“Ok, guys. If I tell you to drop everything and run, just do it.”
I paused my futile attempt to tie a decent knot in my apron. “You think someone’s going to blow us up?”
“It’s better to be on the safe side,” my Chemistry teacher answered, neatly avoiding the question.
I gave up on the knot – how can you tie something behind you anyway? – and headed over to the goggles cabinet. She was probably right.
We were doing our Chemistry IAs (Internal Assessments, for those of you who aren’t IB grads). With very little teacher aid, we’d written our own experiments and were now doing everything in our ability to screw them up. Our last attempt had netted us dismal grades ranging from 8 to 1 out of 18, and I for one was determined to at least do slightly better.
Even if, I thought, staring glumly at the pile of copper and aluminum foil shreds that needed to be separated, it meant going through piles of gunk with tweezers.
The teacher never did order us to evacuate, but she probably could have. A guy on the other end of the room put a beaker above a bunsen burner (using a complicated iron ring/clay triangle/wire gauze apparatus that would need a diagram, so I won’t explain it) and the room promptly filled with choking fumes.
“I was just trying to boil it,” he explained as we all ran for cover.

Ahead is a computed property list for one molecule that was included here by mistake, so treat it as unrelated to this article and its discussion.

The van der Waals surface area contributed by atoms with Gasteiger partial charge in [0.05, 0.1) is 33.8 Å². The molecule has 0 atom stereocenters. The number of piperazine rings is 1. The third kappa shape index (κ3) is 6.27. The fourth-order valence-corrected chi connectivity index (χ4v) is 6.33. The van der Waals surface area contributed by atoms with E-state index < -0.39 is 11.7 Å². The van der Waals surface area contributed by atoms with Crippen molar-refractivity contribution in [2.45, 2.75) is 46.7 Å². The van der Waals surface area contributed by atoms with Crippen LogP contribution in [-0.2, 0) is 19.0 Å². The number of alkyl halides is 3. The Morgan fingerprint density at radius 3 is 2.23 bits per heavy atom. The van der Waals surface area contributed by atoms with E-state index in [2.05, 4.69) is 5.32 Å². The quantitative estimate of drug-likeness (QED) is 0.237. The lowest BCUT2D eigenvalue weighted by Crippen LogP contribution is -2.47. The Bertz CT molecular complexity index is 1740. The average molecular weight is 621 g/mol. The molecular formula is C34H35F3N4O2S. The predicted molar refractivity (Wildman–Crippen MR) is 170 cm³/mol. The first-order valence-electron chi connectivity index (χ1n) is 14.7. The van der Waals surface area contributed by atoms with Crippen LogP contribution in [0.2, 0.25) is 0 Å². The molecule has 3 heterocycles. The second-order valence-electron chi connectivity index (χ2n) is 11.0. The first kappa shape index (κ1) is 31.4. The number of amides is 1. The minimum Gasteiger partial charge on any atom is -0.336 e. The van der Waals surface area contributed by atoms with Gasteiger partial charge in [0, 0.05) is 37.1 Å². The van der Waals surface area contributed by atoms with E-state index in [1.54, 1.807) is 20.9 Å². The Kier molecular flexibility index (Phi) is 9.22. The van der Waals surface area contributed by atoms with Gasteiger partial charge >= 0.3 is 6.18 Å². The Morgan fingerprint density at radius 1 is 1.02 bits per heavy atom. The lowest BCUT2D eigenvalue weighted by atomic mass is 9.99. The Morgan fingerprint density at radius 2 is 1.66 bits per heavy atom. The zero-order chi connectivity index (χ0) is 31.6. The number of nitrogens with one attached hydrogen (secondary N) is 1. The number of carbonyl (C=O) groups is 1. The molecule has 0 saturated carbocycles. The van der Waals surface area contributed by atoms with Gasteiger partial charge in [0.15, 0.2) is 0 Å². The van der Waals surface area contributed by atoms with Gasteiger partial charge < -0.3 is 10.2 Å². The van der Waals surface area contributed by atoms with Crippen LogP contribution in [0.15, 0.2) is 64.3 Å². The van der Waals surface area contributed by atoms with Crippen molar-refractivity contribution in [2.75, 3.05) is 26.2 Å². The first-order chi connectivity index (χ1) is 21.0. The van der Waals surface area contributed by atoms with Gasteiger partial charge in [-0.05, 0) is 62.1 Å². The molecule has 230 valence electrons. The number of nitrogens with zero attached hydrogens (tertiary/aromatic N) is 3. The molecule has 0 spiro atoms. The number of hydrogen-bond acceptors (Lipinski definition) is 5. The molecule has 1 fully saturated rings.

“Your boiling license is revoked,” our teacher snapped.
It would be easier if we had teacher assistance, but any help is strictly limited. IB officials want students to be self-sufficient. I suspect that they may just be sadists, because this rule means that teachers can’t tell us when an experiment is going to go terribly, horribly wrong. Last year, a girl using zinc and hydrochloric acid had to wait two hours for the reaction to end. Last semester, an injudicious mixture resulted in a gout of flame.
I had three beakers reacting and two more slowly filtering out. Clearly, it would be necessary to stay after school. I scratched a few notes on my observations table, wondering how I always managed to create an insanely complicated experiment.
“I’m done,” boasted the Extremely Unbalanced Kid at the counter behind me. “I have all this acid left over.”
“Good for you,” I grumbled, and ignored him. My preoccupation with drying filter papers meant that I missed the moment when EUK decided that it’d be a great idea to dump all of his excess chemicals into a big beaker of 6 molar hydrochloric acid. I did not miss, however, the loud hissing noise and subsequent cloud of smoke. Panicked, EUK dumped the whole mess down the drain. Even more panicked, our chemistry teacher ran over with a box of baking powder, reminding us that we’re Never Ever supposed to pour non-neutralized acid down the drain. I made a mental note not to drink from any water fountains for the rest of the day.
Why didn’t I HL in history?